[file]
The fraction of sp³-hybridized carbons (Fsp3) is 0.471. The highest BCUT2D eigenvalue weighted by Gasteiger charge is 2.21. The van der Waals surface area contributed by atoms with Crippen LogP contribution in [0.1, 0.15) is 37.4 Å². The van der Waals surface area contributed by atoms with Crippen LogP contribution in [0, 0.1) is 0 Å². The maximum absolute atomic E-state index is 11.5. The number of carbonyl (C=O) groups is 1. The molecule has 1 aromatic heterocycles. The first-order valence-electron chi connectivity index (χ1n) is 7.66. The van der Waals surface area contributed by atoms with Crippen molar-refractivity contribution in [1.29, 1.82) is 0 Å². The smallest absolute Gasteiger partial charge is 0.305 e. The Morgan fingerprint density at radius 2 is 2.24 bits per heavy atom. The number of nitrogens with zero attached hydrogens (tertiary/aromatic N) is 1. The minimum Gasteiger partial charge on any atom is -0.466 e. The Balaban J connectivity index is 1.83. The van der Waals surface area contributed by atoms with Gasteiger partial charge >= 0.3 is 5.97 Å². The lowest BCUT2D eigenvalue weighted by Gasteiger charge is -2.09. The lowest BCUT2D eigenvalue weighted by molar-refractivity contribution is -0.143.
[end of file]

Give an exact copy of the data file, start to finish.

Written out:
The fraction of sp³-hybridized carbons (Fsp3) is 0.471. The highest BCUT2D eigenvalue weighted by Gasteiger charge is 2.21. The van der Waals surface area contributed by atoms with Crippen LogP contribution in [0.1, 0.15) is 37.4 Å². The van der Waals surface area contributed by atoms with Crippen LogP contribution in [0, 0.1) is 0 Å². The maximum absolute atomic E-state index is 11.5. The number of carbonyl (C=O) groups is 1. The molecule has 1 aromatic heterocycles. The first-order valence-electron chi connectivity index (χ1n) is 7.66. The van der Waals surface area contributed by atoms with Crippen molar-refractivity contribution in [1.29, 1.82) is 0 Å². The smallest absolute Gasteiger partial charge is 0.305 e. The Morgan fingerprint density at radius 2 is 2.24 bits per heavy atom. The number of nitrogens with zero attached hydrogens (tertiary/aromatic N) is 1. The minimum Gasteiger partial charge on any atom is -0.466 e. The Balaban J connectivity index is 1.83. The van der Waals surface area contributed by atoms with Gasteiger partial charge >= 0.3 is 5.97 Å². The lowest BCUT2D eigenvalue weighted by Gasteiger charge is -2.09. The lowest BCUT2D eigenvalue weighted by molar-refractivity contribution is -0.143.